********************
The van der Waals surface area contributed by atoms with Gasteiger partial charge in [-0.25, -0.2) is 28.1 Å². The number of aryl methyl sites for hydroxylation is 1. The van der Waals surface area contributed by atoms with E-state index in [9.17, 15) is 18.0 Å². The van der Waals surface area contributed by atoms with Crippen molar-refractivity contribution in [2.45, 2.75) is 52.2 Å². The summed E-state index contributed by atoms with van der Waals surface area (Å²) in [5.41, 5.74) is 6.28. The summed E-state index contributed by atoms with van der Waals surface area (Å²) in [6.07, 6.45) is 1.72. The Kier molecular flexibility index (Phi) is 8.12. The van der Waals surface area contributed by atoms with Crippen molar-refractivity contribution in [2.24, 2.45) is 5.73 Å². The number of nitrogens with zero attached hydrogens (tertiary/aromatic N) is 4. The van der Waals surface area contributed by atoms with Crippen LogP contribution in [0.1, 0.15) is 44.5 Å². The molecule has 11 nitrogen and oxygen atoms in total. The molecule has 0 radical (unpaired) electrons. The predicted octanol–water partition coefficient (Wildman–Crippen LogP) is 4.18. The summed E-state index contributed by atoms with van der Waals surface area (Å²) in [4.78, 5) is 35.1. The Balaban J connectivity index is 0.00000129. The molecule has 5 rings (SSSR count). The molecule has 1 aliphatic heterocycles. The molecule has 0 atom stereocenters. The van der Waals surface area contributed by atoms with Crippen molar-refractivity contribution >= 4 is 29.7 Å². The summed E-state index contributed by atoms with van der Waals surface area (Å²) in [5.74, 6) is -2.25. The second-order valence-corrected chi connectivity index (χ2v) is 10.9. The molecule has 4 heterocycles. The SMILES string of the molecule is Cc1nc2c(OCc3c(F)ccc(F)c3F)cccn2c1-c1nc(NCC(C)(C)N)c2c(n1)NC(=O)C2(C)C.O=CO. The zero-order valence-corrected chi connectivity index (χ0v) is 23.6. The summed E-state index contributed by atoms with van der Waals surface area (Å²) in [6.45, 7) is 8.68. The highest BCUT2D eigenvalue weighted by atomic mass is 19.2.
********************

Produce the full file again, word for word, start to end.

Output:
The van der Waals surface area contributed by atoms with Gasteiger partial charge in [-0.25, -0.2) is 28.1 Å². The number of aryl methyl sites for hydroxylation is 1. The van der Waals surface area contributed by atoms with E-state index in [9.17, 15) is 18.0 Å². The van der Waals surface area contributed by atoms with Crippen molar-refractivity contribution in [2.45, 2.75) is 52.2 Å². The summed E-state index contributed by atoms with van der Waals surface area (Å²) in [5.41, 5.74) is 6.28. The summed E-state index contributed by atoms with van der Waals surface area (Å²) in [6.07, 6.45) is 1.72. The Kier molecular flexibility index (Phi) is 8.12. The van der Waals surface area contributed by atoms with Crippen molar-refractivity contribution in [2.24, 2.45) is 5.73 Å². The number of nitrogens with zero attached hydrogens (tertiary/aromatic N) is 4. The van der Waals surface area contributed by atoms with Crippen LogP contribution in [0.1, 0.15) is 44.5 Å². The molecule has 11 nitrogen and oxygen atoms in total. The molecule has 0 radical (unpaired) electrons. The predicted octanol–water partition coefficient (Wildman–Crippen LogP) is 4.18. The summed E-state index contributed by atoms with van der Waals surface area (Å²) in [4.78, 5) is 35.1. The Balaban J connectivity index is 0.00000129. The molecule has 5 rings (SSSR count). The molecule has 1 aliphatic heterocycles. The molecule has 0 atom stereocenters. The van der Waals surface area contributed by atoms with Crippen molar-refractivity contribution >= 4 is 29.7 Å². The summed E-state index contributed by atoms with van der Waals surface area (Å²) in [5.74, 6) is -2.25. The second-order valence-corrected chi connectivity index (χ2v) is 10.9. The molecule has 4 heterocycles. The SMILES string of the molecule is Cc1nc2c(OCc3c(F)ccc(F)c3F)cccn2c1-c1nc(NCC(C)(C)N)c2c(n1)NC(=O)C2(C)C.O=CO. The zero-order valence-corrected chi connectivity index (χ0v) is 23.6. The summed E-state index contributed by atoms with van der Waals surface area (Å²) in [6.45, 7) is 8.68. The highest BCUT2D eigenvalue weighted by atomic mass is 19.2.